He struggled to come up with the money and feared his home would be repossessed. ‘It was a disaster,’ Mr Gallagher said.
In a witness statement, Mr Gallagher claims that he discussed the situation with Thomas Keenan, a man he described as a ‘family friend’.
‘Thomas was a musician, I helped him a lot getting gigs,’ Mr Gallagher told the court.
Mr Gallagher claims Thomas Keenan was a childhood friend of Noel Gallagher (pictured) and used to stay around his house
‘He stayed in my house many times. When he was about 12-years-old, he was playing with my son Noel up in the bedroom.
‘I’ve known him about 20 years I would say, he was like a brother to me.’
Mr Gallagher alleges that Thomas Keenan suggested his brother Ricky Keenan might be able to buy his house for him, the court heard.
However, Mr Gallagher says initially he only wanted to find the capital to pay off the mortgage.
He said: ‘My idea was to pay the mortgage off. I thought all we needed was the money to pay for it.’
The house was sold in 2017 and is now owned by Iqbal Ali, the court heard.
At the tribunal on Wednesday, barrister Philip Byrne questioned Mr Gallagher about whether he signed a number of legal documents, including a contract of sale and transfer of deeds.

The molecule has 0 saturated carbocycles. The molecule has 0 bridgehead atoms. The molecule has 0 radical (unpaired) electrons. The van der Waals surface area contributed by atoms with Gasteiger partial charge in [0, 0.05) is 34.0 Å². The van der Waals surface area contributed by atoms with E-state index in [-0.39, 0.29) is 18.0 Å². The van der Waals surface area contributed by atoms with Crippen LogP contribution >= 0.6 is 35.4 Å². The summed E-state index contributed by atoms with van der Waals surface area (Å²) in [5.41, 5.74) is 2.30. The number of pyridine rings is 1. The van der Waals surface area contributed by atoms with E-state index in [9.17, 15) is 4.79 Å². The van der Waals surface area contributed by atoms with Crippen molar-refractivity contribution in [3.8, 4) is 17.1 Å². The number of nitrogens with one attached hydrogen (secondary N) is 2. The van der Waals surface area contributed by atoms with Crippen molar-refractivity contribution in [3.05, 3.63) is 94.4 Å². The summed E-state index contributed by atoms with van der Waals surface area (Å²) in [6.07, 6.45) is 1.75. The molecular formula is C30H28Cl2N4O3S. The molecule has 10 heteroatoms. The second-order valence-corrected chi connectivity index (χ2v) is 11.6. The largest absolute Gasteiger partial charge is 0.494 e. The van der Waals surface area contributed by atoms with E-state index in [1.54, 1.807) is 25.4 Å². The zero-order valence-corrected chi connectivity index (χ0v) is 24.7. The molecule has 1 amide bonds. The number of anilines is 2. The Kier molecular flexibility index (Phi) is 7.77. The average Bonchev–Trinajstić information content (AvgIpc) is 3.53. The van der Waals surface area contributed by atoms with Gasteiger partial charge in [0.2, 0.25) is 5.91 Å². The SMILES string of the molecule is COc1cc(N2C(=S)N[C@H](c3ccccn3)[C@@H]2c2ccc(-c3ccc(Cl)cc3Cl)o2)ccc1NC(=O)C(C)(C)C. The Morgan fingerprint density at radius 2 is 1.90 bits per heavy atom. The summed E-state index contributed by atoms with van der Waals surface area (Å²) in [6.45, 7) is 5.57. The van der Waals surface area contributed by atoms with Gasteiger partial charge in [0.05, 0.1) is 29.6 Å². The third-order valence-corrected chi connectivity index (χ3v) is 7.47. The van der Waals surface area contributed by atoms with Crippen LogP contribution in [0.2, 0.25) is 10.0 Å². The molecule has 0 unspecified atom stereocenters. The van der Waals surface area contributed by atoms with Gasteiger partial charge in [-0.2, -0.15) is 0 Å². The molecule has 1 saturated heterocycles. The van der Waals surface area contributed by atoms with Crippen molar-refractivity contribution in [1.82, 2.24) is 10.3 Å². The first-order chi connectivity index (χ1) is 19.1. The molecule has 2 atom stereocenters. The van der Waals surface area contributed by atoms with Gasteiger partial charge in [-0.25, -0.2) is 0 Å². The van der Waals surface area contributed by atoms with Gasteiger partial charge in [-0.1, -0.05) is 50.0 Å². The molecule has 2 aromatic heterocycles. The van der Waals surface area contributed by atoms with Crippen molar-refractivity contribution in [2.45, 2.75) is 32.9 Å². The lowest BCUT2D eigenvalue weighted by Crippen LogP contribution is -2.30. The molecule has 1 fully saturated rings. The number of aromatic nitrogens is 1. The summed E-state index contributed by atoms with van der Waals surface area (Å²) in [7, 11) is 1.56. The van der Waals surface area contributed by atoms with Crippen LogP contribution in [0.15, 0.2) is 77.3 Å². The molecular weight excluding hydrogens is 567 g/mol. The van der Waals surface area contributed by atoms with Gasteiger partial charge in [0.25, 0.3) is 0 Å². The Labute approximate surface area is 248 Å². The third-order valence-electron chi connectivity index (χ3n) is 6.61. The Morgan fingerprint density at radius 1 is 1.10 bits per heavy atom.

Mr Gallagher told the court he signed ‘two or three’ documents, ‘maybe four’, but he claimed he didn’t know what they were.
When shown photocopies of the relevant documents, Mr Gallagher also claimed some of the signatures were not his.
Asked about an agreement he supposedly signed to rent the house back, he said:
‘No way, I didn’t sign that. Do you think I’m going to sign for £650 a month to rent my own house? A madman wouldn’t do it.’
The court heard it is Mr Gallagher’s claim that a deal for the sale of his property was first agreed in January 2017 at the office of solicitor Paul Normandale, in Cleckheaton, Yorkshire.
Mr Gallagher said he was picked up from his house by Ricky and Thomas Keenan and that he did not know where he was going.
‘I thought we were going to a solicitor’s in Manchester, next thing we were on the M62,’ said Mr Gallagher.